New movies this weekend include Demolition (Jake Gyllenhaal, Naomi Watts), Before I Wake (Kate Bosworth, Thomas Jane), The Boss (Melissa McCarthy), Hardcore Henry (Sharlto Copley, Danila Kozlovsky), The Invitation (Karyn Kusama, Logan Marshall-Green), Wedding Doll (Moran Rosenblatt, Roy Assaf), and Louder than Bombs (Gabriel Byrne, Jesse Eisenberg). Demolition and Before I Wake look the most interesting. Continue reading for summaries and trailers of the new movies for this weekend.
Davis Mitchell (Jake Gyllenhaal), a successful investment banker, struggles after losing his wife in a tragic car crash. Despite pressure from his father in law, Phil (Chris Cooper), to pull it together, Davis continues to unravel. What starts as a complaint letter to a vending machine company turns into a series of letters revealing startling personal admissions. Davis’ letters catch the attention of customer service rep, Karen Mareno (Naomi Watts) and amidst emotional and financial burdens of her own, the two form an unlikely connection. With the help of Karen and her son, Chris (Judah Lewis), Davis starts to rebuild, beginning with the demolition of the life he once knew.
In this intense and heart pounding supernatural thriller, Jessie (Kate Bosworth) and Mark (Thomas Jane) decide to take in a sweet and loving 8-year-old boy, Cody. Unbeknownst to them, Cody is terrified of falling asleep. At first, they assume his previous unstable homes caused his aversion to sleep, but soon discover why: Cody’s dreams manifest in reality as he sleeps. In one moment they experience the incredible wonder of Cody’s imagination, and in the next, the horrific nature of his night terrors. To save their new family, Jessie and Mark embark on a dangerous hunt to uncover the truth behind Cody’s nightmares.
Academy Award-nominated star Melissa McCarthy (Bridesmaids, The Heat, Tammy, Spy) headlines The Boss as a titan of industry who is sent to prison after she’s caught for insider trading. When she emerges ready to rebrand herself as America’s latest sweetheart, not everyone she screwed over is so quick to forgive and forget. McCarthy is joined in The Boss by an all-star cast led by Kristen Bell, Peter Dinklage and Kathy Bates. Directed by Ben Falcone (Tammy), the comedy is based on an original character created by McCarthy and written by McCarthy and Falcone alongside their Groundlings collaborator, Steve Mallory. The film is produced by McCarthy and Falcone through their On the Day productions and Will Ferrell, Adam McKay and Chris Henchy through their Gary Sanchez Productions.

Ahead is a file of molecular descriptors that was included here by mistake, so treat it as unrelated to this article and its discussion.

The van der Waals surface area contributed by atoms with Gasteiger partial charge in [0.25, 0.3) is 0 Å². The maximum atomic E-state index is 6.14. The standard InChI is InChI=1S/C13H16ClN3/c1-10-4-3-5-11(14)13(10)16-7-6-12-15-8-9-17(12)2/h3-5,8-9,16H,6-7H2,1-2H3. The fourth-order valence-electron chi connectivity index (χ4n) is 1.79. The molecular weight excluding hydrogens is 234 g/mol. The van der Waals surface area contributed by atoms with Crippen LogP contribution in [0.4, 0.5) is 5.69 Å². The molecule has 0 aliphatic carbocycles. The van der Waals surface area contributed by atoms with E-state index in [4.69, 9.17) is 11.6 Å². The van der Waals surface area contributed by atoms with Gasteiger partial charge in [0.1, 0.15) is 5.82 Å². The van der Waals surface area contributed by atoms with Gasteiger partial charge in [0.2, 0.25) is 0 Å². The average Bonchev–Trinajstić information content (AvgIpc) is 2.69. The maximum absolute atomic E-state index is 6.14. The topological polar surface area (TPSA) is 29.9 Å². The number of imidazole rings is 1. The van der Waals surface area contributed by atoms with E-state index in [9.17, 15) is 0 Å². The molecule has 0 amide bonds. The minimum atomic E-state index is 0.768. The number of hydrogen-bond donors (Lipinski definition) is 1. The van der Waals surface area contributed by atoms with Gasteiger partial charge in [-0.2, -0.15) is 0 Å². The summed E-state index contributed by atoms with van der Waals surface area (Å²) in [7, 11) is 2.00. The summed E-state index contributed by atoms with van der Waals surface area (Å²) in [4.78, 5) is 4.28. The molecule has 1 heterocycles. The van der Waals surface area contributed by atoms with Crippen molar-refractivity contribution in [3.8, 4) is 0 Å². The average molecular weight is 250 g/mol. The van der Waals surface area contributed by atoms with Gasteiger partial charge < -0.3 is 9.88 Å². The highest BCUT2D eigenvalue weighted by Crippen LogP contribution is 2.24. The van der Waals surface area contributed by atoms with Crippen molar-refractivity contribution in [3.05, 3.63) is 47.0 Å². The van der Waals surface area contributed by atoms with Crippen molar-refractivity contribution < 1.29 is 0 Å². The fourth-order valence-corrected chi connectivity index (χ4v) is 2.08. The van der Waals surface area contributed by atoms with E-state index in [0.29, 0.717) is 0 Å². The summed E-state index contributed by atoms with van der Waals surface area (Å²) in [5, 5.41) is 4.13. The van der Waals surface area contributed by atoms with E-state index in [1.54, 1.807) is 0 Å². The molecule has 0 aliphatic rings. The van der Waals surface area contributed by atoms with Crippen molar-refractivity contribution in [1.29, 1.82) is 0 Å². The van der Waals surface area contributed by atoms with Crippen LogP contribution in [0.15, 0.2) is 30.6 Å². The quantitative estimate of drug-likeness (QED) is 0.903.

Strap in. Hardcore Henry is one of the most unflinchingly original wild-rides to hit the big screen in a long time: You remember nothing. Mainly because you’ve just been brought back from the dead by your wife (Haley Bennett). She tells you that your name is Henry. Five minutes later, you are being shot at, your wife has been kidnapped, and you should probably go get her back. Who’s got her? His name’s Akan (Danila Kozlovsky); he’s a powerful warlord with an army of mercenaries, and a plan for world domination. You’re also in an unfamiliar city of Moscow, and everyone wants you dead. Everyone except for a mysterious British fellow called Jimmy (Sharlto Copley). He may be on your side, but you aren’t sure. If you can survive the insanity, and solve the mystery, you might just discover your purpose and the truth behind your identity. Good luck, Henry. You’re likely going to need it…
In this taut psychological thriller by Karyn Kusama (Girlfight, Jennifer’s Body), the tension is palpable when Will (Logan Marshall-Green, Prometheus) shows up to a dinner party hosted by his ex-wife Eden (Tammy Blanchard, Into the Woods) and new husband David (Michiel Huisman, Game of Thrones). The estranged divorcees’ tragic past haunts an equally eerie present; amid Eden’s suspicious behavior and her mysterious house guests, Will becomes convinced that his invitation was extended with a hidden agenda. Unfolding over one dark evening in the Hollywood Hills, The Invitation blurs layers of mounting paranoia, mystery, and horror until both Will — and the audience — are unsure what threats are real or imagined.
Hagit, a young woman with mild mental deficiency, works in a toilet-paper factory. She lives with her mother Sarah, a divorcée who gave up her life for her daughter. Hagit strives for independence and Sarah is torn between her desire to protect her, and her own will to live. When a relationship develops between her and the son of the factory owner, Hagit hides it from her mother. The announcement of the closing of the factory shakes Hagit and Sarah’s life and jeopardizes Hagit’s love story.
Two years after her sudden death, the family of famed photographer Isabelle Reed (Isabelle Huppert) is still trying to cope with their loss. Gene (Gabriel Byrne) struggles as a single parent. Jonah (Jesse Eisenberg), the elder son, has just had a baby of his own and finds the transition from child to parent daunting. The younger son, Conrad (newcomer Devin Druid), is a typical teenager, wearing his alienation as a badge of honor and resisting his father’s attempts to connect. On the occasion of a major retrospective of Isabelle’s work, Jonah returns home to help his father. All three men are flooded with memories, and secrets are unearthed — most notably the truth behind the mysterious circumstances of Isabelle’s death. Shifting between past and present, Louder than Bombs is an intimate portrait of parents and children and the many things that tear them apart and bring them together.